A property swap between Gainesville City Schools and Gainesville Parks and Recreation is finally complete.
The swap gives the school system ownership of Ivey-Watson Field on Lee Waldrip Drive off Dawsonville Highway. In return, the city gets Gainesville Middle School’s multipurpose field across from the Frances Meadows Aquatic and Community Center off Jesse Jewell Parkway.
“We are the only one that uses Ivey-Watson Field,” school board Chairwoman Maria Calkins said. “We do not have a baseball field. Parks and Rec does not have a rectangular field, and they have funds to fix up a rectangular field. We both get the usage that we need. We still use it as much as we need to, but they are going to have the funds to build a concession stand and bleachers and restrooms, and that will benefit our children.”
The change does not affect the middle school’s use of the field.
A 2015 budget for Gainesville City Schools is set.
School board members approved the $62.1 million general fund at Monday’s meeting, with the total budget coming to $77.1 million.
The budget has room for 20 new certified positions, as well as two new bus-driving positions and a speech and language pathologist.
“Technology is something I’m excited about,” said board Chairwoman Maria Calkins. “Building Fair Street (school) last year, we were able to step it up to the next level with technology over there. It has proven to be fabulous for the kids, and so now we get to do that with the rest of the schools and do a lot of technological advances.
“That’s the big, exciting (line item) we were able to get to this year.”
There is around $1.2 million allotted for technology, or 1.6 percent of the total budget.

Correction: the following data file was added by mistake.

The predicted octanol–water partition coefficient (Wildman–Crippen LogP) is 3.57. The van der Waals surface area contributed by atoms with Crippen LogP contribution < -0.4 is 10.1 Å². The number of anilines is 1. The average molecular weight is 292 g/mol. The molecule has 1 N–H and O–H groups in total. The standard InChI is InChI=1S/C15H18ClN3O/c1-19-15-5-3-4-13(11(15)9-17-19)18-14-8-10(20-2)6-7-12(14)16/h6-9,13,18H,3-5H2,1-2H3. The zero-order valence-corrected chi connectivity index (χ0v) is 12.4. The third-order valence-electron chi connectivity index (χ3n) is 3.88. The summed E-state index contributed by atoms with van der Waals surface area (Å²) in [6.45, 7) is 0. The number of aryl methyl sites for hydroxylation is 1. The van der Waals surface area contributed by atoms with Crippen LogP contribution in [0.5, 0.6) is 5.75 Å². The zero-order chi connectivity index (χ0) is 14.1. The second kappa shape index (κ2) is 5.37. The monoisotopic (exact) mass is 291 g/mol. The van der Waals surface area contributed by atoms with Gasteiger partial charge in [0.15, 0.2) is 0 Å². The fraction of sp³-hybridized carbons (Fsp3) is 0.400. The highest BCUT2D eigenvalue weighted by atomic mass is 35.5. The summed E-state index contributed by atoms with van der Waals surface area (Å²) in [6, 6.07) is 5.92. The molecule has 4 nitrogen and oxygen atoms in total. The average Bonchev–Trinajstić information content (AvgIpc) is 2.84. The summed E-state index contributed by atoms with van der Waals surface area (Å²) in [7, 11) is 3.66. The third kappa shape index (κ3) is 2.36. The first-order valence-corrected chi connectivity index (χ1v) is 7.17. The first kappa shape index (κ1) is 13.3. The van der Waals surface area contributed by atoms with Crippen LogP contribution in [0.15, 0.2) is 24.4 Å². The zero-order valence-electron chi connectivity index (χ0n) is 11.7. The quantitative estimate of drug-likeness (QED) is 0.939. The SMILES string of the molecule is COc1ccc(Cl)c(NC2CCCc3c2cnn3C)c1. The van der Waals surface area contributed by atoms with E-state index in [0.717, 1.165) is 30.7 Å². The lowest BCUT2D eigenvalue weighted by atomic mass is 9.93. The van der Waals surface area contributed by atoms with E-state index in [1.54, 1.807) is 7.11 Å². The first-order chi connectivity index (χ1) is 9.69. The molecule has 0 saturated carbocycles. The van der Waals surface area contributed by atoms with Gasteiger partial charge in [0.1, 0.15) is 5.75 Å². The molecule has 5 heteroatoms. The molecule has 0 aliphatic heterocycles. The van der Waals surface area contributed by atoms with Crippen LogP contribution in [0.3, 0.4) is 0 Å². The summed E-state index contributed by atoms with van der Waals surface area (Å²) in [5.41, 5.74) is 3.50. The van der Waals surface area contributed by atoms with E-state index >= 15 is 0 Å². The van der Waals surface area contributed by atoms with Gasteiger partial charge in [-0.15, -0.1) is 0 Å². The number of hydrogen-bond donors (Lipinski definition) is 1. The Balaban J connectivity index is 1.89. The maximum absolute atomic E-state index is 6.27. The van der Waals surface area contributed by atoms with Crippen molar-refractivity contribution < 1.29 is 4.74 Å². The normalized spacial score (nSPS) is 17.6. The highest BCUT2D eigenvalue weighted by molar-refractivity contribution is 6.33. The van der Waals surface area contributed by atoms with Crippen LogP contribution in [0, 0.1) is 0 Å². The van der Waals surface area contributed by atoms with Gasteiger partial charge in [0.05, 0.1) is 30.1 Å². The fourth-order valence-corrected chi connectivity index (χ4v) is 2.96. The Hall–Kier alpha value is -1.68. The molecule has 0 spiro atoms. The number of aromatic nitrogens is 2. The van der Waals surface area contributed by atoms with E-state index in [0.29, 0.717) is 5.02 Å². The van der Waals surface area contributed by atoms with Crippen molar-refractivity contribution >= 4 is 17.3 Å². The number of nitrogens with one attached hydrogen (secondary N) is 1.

The state budget, approved earlier this year, helps to restore around $1.4 million in austerity cuts from past years. That funding has allowed the city system to restore a full 190-day contract for teachers, as well as a 180-day schedule for students next school year.
The general fund is set at $62.1 million in expenditures, with revenues coming in at $58.5 million. The difference is expected to be made up from the system’s fund balance, estimated at around $8 million.
The budget is based on the 7.59 millage rate; the city school system won’t vote on a millage rate until later in the year. In the past, board members have voted on any rate changes in September.
“We’ll bring forward information from that in August,” said Chief Financial Officer Janet Allison.
Board member Sammy Smith inquired about the tax digest, and the number of appeals expected because of property reassessments this year.
“Even in August, we won’t have a true digest,” Allison said. “I have discussed with the city ... continuing to get information throughout the summer. We have normally gotten a digest from which we adopted the millage rate.
“We will communicate all summer to keep current on what’s going on.”
One mill equals $1 per $1,000 in assessed property value. Property is assessed at 100 percent in Gainesville.
Allison previously reported for every tenth of a mill drop, the system would lose around $303,000 in revenue.